I prefer something more like a middle-aged person or how about no reference to age at all, that’s even better. That’s not a lie, 51 is the middle of 100. A lot of people live that long.
So why a blog about this?
My birthday is next week. On Feb. 12th I will be 51. Yes I’m crossing the mark of the other side of the game. Ole Abe and I share the day, although he is a real senior at 201.
I don’t feel 51 and I live a young lifestyle, I play tennis 4 times a week, I watch music videos, love Linken Park, Train and Katy Perry, shop at Forever 21 and occasionally drink really cheap wine.
Today, the Wall Street Journal did a story on retooling boomer marketing and it caught my attention. The story covers everything from how small type faces can hurt sales to colors that won’t help you market either. But the big point is, don’t tell any of that to the young boomers.
Seniors like my mom, are cool with that Senior marketing stuff. I suppose when you hit 75, it’s like a merit badge and senior discounts are a bonus. But for people like me, marketers better be very sensitive with how they speak to me, or I’m not buying their products.
As a young boomer, I’m famously demanding, independent and rebellious. I’m health-conscious, I text daily, tweet sometimes hourly, don’t have gray hair (thank you Clairol®) and my eyes were bad when I was 30.
So marketers, please don’t use models that look like my parents to get my attention, don’t assume I won’t try new things and do know that I’m fit, not fat and child proof containers always pissed me off.
And AARP, I have enough magazines, so why not save a tree and your postage and just chill for a few years.
For more on aging, check out: Who said interns have to be young?
This week, Taco Bell experienced a greasy brand bump by some hungry law firm.
A lawsuit was filed claiming that Taco Bell was falsely advertising its beef tacos, and allegedly the 99 cents delicacies only had 30% or so beef in them, which is not enough to be defined as beef by the USDA.
The late night comedians, social media channels and journalists have been having a meaty joke and news fest. Taco Bell fired back on Friday with a news statement and full page ads claiming they are grateful in a “Thank you for suing us” campaign and welcomed the opportunity to talk taco with all of their loyal customers and anyone else who is starving for the truth. Additionally since the lawsuit broke, Taco Bell has furthered it’s position by posting ‘The Real Beef Facts’ and a quirky video touting the Super Delicious Ingredients Force, a Saturday Night Live parody that’s worth checking out.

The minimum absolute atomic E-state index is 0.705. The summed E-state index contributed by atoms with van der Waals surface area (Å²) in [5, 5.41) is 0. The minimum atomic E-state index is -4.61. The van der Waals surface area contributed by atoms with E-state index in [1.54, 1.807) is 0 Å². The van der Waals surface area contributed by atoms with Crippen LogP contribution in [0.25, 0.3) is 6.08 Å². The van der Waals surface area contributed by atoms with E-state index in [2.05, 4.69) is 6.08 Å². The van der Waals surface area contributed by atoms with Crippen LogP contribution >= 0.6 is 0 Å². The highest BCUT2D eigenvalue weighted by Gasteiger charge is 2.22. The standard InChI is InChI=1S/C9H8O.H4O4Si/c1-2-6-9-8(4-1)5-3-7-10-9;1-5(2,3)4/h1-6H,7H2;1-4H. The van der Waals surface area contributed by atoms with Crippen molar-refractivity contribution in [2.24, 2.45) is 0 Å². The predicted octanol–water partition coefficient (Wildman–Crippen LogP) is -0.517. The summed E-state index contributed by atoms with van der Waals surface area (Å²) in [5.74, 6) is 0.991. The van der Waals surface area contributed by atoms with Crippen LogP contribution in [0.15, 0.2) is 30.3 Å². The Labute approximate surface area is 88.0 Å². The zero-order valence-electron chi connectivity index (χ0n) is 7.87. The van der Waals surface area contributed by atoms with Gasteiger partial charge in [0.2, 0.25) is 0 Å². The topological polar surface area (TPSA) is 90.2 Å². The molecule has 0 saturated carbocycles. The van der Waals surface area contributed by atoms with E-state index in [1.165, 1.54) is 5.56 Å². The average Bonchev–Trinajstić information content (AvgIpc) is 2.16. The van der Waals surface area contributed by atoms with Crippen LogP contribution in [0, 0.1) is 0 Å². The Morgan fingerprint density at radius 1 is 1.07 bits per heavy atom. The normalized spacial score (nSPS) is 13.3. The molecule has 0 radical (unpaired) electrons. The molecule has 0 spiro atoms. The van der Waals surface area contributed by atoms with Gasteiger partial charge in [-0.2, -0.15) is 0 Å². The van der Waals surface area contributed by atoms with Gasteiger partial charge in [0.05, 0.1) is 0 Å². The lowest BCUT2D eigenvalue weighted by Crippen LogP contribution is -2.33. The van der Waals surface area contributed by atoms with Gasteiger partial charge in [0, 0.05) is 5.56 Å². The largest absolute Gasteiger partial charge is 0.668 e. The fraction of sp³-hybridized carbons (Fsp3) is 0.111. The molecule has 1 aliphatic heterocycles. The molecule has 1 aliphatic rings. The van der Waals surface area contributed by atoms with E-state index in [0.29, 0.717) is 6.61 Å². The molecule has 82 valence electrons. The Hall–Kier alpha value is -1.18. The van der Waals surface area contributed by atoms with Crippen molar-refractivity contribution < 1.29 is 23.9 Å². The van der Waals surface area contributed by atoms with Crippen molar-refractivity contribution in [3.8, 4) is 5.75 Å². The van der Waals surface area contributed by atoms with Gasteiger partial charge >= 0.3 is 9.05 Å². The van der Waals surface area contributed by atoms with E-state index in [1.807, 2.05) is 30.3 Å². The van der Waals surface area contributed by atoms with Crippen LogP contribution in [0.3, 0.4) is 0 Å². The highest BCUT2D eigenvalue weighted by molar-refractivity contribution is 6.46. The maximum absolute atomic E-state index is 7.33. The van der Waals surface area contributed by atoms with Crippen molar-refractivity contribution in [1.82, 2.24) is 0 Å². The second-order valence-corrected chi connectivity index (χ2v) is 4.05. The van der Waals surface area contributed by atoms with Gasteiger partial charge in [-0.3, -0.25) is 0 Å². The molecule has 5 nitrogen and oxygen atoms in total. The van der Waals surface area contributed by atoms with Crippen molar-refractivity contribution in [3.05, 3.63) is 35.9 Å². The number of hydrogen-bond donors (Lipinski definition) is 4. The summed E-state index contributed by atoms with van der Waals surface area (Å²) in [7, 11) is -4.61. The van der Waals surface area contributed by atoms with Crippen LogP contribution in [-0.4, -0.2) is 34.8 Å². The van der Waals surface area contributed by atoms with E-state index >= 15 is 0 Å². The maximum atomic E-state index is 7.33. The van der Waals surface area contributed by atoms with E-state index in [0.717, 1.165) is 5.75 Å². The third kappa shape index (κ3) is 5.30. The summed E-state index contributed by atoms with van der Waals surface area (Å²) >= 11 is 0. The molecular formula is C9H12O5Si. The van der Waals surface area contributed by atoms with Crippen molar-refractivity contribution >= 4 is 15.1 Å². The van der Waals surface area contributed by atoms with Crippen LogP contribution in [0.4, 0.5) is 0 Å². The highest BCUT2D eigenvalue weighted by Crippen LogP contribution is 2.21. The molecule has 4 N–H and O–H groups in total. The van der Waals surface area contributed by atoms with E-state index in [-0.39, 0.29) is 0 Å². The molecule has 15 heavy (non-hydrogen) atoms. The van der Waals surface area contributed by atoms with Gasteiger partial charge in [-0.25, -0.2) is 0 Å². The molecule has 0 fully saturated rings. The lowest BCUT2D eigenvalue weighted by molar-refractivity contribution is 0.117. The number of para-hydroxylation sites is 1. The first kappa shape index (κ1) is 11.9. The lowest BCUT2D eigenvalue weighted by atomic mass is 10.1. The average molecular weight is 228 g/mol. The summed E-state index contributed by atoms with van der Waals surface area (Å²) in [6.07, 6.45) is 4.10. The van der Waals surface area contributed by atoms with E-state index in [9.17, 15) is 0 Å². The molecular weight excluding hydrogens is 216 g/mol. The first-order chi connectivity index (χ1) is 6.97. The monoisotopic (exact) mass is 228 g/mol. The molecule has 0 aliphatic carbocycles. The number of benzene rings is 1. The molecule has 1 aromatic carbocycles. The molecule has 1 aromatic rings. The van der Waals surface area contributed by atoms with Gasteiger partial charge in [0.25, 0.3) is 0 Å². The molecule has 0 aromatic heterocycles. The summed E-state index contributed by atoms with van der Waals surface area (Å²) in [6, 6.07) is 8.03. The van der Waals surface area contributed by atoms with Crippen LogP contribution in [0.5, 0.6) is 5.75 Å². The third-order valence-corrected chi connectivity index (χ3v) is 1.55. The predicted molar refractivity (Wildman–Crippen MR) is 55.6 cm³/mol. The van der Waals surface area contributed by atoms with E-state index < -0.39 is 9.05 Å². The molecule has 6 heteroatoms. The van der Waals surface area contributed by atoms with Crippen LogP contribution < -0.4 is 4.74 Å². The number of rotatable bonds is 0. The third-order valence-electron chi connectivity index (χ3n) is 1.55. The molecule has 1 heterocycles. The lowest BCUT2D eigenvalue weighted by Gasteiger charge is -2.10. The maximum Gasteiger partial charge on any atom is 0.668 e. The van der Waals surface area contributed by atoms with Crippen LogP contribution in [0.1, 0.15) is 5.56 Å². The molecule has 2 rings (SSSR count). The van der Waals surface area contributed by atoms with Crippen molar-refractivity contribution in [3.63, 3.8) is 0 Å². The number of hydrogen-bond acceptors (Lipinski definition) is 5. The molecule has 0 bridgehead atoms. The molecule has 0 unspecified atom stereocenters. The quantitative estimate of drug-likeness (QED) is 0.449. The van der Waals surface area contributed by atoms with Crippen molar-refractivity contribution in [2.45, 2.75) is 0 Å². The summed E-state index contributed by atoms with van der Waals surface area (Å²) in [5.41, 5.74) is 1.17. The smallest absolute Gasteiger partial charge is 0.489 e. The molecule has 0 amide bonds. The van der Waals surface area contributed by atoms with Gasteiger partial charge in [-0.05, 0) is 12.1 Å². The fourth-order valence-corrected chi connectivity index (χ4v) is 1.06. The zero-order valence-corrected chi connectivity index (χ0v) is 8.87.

Taco Bell says its beef is 100 percent USDA inspected, and that its recipe is 88 percent beef, 12 percent “secret recipe.”
So did Taco Bell do the right thing, by playing a bold brand defense card after a very public attack?
I’d bet my next tacos on it. When a company is a well known brand like Taco Bell with lots of good, beefy brand equity, sitting back and not saying any thing is not an option. I like that they responded quickly and took a very confident stance on the issue with provable facts. As for the law firm, maybe they need to think outside the goofy, greed gene.
Also, check out: Miracle Whip and Cate Blancett. What do these two have in common?
My good friend Jim Blasingale, fellow entrepreneur and host of The Small Business Advocate Radio show, invited me back to his show this morning, Monday, at 7:00 AM Eastern time.
If you missed it, click below to listen to the two-part interview discussing:
1) Reinvention of you or your business for the new year
2) How small business branding is changing
Also check out Jim’s site. On the air since 1997 and the Internet since 1998, it’s packed with insight and multi-media content from some of the top business experts from around the country. Jim’s show is the world’s only weekday radio program dedicated to small businesses.
What will you do in this new decade to be more honest and authentic? Rebrand your business? Listen to the 1st half of the discussion.
Click below to hear the 2nd half of the discussion on the impact of business branding in the 21st century.
Being seen, talked about and featured in the media can certainly add to your brand buzz and success. This visibility can attract customers, superstar employees and even catch the eye of a choice joint venture partner. I’m a news and magazine junkie. I clip stuff daily that I find interesting, throw it in my cool ideas pile and then, over the thanksgiving, thought it was time to share with my fellow Oddpodz. So here are some of my favorite finds to help you increase your venture’s visibility.
1) Four wheels & style to burn.
How you can hit the road with a branded vehicle score publicity, create a tweet trail and always be on the move finding new customers.
2) Logos and license plates.